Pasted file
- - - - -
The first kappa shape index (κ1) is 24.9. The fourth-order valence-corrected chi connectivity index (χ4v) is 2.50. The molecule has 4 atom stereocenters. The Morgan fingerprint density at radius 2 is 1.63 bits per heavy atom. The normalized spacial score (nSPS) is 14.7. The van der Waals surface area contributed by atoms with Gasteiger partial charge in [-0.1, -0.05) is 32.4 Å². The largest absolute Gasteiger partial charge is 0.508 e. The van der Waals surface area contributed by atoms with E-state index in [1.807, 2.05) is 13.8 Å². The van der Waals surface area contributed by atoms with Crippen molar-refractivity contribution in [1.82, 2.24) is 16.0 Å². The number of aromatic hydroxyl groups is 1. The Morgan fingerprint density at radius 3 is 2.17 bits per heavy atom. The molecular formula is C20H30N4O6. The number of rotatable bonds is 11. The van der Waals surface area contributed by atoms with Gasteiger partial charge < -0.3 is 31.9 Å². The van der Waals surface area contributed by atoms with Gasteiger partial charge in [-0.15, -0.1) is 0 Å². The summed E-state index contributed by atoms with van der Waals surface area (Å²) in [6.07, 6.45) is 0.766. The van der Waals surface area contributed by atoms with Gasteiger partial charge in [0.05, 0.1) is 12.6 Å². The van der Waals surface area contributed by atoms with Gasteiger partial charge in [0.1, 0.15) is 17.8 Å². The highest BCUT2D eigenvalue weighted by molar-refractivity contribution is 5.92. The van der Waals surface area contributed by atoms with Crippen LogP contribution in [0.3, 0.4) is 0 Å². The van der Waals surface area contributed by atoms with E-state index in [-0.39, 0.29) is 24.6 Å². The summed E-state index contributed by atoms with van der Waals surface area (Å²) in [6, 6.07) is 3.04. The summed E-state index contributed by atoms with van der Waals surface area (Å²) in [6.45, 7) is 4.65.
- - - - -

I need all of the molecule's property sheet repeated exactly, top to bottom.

The first kappa shape index (κ1) is 24.9. The fourth-order valence-corrected chi connectivity index (χ4v) is 2.50. The molecule has 4 atom stereocenters. The Morgan fingerprint density at radius 2 is 1.63 bits per heavy atom. The normalized spacial score (nSPS) is 14.7. The van der Waals surface area contributed by atoms with Gasteiger partial charge in [-0.1, -0.05) is 32.4 Å². The largest absolute Gasteiger partial charge is 0.508 e. The van der Waals surface area contributed by atoms with E-state index in [1.807, 2.05) is 13.8 Å². The van der Waals surface area contributed by atoms with Crippen molar-refractivity contribution in [1.82, 2.24) is 16.0 Å². The number of aromatic hydroxyl groups is 1. The Morgan fingerprint density at radius 3 is 2.17 bits per heavy atom. The molecular formula is C20H30N4O6. The number of rotatable bonds is 11. The van der Waals surface area contributed by atoms with Gasteiger partial charge < -0.3 is 31.9 Å². The van der Waals surface area contributed by atoms with Gasteiger partial charge in [-0.15, -0.1) is 0 Å². The summed E-state index contributed by atoms with van der Waals surface area (Å²) in [6.07, 6.45) is 0.766. The van der Waals surface area contributed by atoms with Gasteiger partial charge in [0.05, 0.1) is 12.6 Å². The van der Waals surface area contributed by atoms with Gasteiger partial charge in [0.1, 0.15) is 17.8 Å². The highest BCUT2D eigenvalue weighted by molar-refractivity contribution is 5.92. The van der Waals surface area contributed by atoms with Crippen LogP contribution in [0.3, 0.4) is 0 Å². The van der Waals surface area contributed by atoms with E-state index in [-0.39, 0.29) is 24.6 Å². The summed E-state index contributed by atoms with van der Waals surface area (Å²) in [6, 6.07) is 3.04. The summed E-state index contributed by atoms with van der Waals surface area (Å²) in [6.45, 7) is 4.65.